On Sunday I raced in the Dublin Novice Cross Country Championships. The Novice grade means that previous winners cannot race (they can still race the Dublin Senior Cross Country Championships in November). The field of club runners is still very competitive, with plenty of 15/16 minute 5km runners in the mix. Only club runners can race. So it’s a hard fought battle, while at the same time offering up-and-coming XC runners a chance to claim a championship medal. The race route was just over three laps of a 2km course (approx), a total of 6.8km.
There is no need to bother with a stop watch in these races, since courses are not comparable and it is all about beating your opponents on the day. Times mean nothing on a XC course. The pace in these short XC races tends to be full on, especially at the start when guys are jostling for a decent position. The first 400m of the race is basically a sprint, since nobody wants to get stuck in the middle of the pack. I took a couple of sharp elbows off the start, and as a result woke up on Monday with a dead arm. The 2km lap winds around a big field before entering a section of forest with a few hills and sharp corners, then emerging from the forest and winding back to the start/finish line.
I had a few goals for the race. One was to race smart, and hopefully take a medal. The other was to improve on my performance from the previous week’s Rathfarnham 5km, where I got myself boxed in off the start and then sent myself into oxygen debt trying to make up lost ground in the first mile. Having little experience myself in running XC, I had taken some advice from my club mate and XC specialist, Louis McCarthy, about how to approach the race. And I went about following that advice.
So after the initial frenzied surge off the start line, I settled into my own pace and was 16th after the first lap (according to the race official on the start/finish line). I felt strong. So in line with the plan, I started picking off the guys ahead of me. I figured that quite a few of them would be track runners based on their pace off the start, and I recalled that track runners tend to start very fast and then struggle to sustain the pace for the full distance.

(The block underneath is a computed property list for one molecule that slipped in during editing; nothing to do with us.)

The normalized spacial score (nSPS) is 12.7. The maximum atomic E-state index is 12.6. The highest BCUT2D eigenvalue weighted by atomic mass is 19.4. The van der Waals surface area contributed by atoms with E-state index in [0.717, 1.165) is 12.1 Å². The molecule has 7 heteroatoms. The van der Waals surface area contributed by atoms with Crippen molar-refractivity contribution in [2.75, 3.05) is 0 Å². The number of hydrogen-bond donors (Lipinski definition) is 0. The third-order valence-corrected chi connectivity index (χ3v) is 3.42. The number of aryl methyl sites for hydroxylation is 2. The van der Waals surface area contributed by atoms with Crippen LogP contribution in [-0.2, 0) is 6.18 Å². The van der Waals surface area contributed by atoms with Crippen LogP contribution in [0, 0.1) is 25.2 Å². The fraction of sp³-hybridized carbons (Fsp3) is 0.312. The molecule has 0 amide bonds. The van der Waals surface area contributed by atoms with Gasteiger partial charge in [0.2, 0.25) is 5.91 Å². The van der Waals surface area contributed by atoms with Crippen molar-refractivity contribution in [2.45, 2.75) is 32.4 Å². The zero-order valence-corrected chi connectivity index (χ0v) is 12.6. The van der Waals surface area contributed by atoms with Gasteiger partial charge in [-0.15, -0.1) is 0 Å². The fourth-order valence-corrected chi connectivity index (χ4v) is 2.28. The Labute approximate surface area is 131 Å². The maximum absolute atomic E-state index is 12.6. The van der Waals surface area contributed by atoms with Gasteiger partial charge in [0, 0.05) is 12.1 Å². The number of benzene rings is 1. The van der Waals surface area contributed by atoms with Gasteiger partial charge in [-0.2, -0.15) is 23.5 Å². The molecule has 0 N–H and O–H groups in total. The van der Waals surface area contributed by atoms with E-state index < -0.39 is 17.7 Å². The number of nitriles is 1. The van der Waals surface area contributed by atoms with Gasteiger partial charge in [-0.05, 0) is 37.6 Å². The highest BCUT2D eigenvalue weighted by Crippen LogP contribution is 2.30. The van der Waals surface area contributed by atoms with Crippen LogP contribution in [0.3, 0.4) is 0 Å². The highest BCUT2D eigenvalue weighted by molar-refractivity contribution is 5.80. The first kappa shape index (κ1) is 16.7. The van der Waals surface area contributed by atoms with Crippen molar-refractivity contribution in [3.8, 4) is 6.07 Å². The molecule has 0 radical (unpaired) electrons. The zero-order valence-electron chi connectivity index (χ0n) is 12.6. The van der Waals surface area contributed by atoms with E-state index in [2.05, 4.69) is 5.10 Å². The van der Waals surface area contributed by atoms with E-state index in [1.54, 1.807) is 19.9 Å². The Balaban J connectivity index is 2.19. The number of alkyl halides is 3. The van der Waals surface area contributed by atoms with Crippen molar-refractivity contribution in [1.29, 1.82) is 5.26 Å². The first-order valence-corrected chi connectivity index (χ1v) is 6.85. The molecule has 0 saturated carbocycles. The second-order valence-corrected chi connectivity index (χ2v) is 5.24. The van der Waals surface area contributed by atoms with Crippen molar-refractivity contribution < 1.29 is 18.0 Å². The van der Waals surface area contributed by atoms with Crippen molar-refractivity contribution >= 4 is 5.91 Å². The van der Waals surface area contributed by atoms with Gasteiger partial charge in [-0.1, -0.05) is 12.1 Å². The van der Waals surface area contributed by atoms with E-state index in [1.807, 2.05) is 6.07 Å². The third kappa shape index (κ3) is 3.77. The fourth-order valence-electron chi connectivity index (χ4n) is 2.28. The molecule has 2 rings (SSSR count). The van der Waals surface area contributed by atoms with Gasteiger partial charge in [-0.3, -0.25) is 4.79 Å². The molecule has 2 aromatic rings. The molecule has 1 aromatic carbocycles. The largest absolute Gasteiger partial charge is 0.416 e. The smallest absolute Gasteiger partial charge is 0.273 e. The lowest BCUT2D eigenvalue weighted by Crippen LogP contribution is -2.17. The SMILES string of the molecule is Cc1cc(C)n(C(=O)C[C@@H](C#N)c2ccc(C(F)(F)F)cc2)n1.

I passed 6 guys in the second lap, and found myself in 10th place at the bell (after 2 laps/4.4km). With 2km to go, the plan is really just to run as fast as you can to the finish line without blowing up. I steadily picked up the pace (or maybe I held constant and others slowed down) and I passed four more guys. I could see the 3rd, 4th and 5th place runners just up ahead of me and I was making ground on them, but I was starting to hurt too.
With 500m to go, my club mates in the crowd boisterously alerted me to the fact that one of the guys behind me was really going for it and was about to pass me. Normally you can hear someone coming, but on the soft grass there are no footsteps and hence zero awareness of what is happening behind you. I was already pushing so hard, but I couldn’t fathom being passed at this point. So with 400m to go I managed to find even more in the tank and kicked as hard as I could in attempt to repel the challenge from behind. It seemed to work, because I never saw him.
Meanwhile I was holding ground a couple of steps behind the 5th place guy, and we were going full tilt and closing in on the 4th and 3rd place runners. But at this stage I didn't think we’d catch them. I was giving it absolutely everything. Pain tore through my body and I could feel that my face was all screwed up like Mo Farah in the World Championships (confirmed by Alison post-race). Alison was there on the side-line yelling for me, and my club mates were there in bright green Rathfarnham colours. Great atmosphere. I held my position to finish in 6th, only 10 seconds shy of an individual bronze medal. Also managed to beat a couple of guys who got the better of me in the Rathfarnham 5km, so happy enough despite failure to take a podium spot.